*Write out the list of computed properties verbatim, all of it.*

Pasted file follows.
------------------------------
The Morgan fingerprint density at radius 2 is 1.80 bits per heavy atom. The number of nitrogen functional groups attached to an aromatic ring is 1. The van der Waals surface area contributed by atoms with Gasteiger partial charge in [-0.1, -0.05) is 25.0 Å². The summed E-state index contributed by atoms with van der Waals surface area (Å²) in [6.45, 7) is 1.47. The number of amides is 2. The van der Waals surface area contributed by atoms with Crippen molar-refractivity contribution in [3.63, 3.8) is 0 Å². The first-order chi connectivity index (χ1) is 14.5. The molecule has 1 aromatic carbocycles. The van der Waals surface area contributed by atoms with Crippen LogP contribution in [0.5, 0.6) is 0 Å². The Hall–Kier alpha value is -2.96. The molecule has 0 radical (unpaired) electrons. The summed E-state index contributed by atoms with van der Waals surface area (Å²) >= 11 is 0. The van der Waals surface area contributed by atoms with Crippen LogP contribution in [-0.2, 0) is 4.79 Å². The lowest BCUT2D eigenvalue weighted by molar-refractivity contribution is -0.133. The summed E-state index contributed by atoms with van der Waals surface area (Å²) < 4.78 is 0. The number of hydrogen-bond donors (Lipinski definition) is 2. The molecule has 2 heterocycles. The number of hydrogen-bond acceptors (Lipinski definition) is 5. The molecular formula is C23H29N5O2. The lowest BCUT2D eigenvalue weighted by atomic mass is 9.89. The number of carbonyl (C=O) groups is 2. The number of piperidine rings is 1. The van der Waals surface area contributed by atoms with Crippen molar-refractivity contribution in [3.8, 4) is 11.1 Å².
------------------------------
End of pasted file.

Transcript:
The Morgan fingerprint density at radius 2 is 1.80 bits per heavy atom. The number of nitrogen functional groups attached to an aromatic ring is 1. The van der Waals surface area contributed by atoms with Gasteiger partial charge in [-0.1, -0.05) is 25.0 Å². The summed E-state index contributed by atoms with van der Waals surface area (Å²) in [6.45, 7) is 1.47. The number of amides is 2. The van der Waals surface area contributed by atoms with Crippen molar-refractivity contribution in [3.63, 3.8) is 0 Å². The first-order chi connectivity index (χ1) is 14.5. The molecule has 1 aromatic carbocycles. The van der Waals surface area contributed by atoms with Crippen LogP contribution in [0.5, 0.6) is 0 Å². The Hall–Kier alpha value is -2.96. The molecule has 0 radical (unpaired) electrons. The summed E-state index contributed by atoms with van der Waals surface area (Å²) >= 11 is 0. The van der Waals surface area contributed by atoms with Crippen LogP contribution in [-0.2, 0) is 4.79 Å². The lowest BCUT2D eigenvalue weighted by molar-refractivity contribution is -0.133. The summed E-state index contributed by atoms with van der Waals surface area (Å²) < 4.78 is 0. The number of hydrogen-bond donors (Lipinski definition) is 2. The molecule has 2 heterocycles. The number of hydrogen-bond acceptors (Lipinski definition) is 5. The molecular formula is C23H29N5O2. The lowest BCUT2D eigenvalue weighted by atomic mass is 9.89. The number of carbonyl (C=O) groups is 2. The number of piperidine rings is 1. The van der Waals surface area contributed by atoms with Crippen molar-refractivity contribution in [3.8, 4) is 11.1 Å².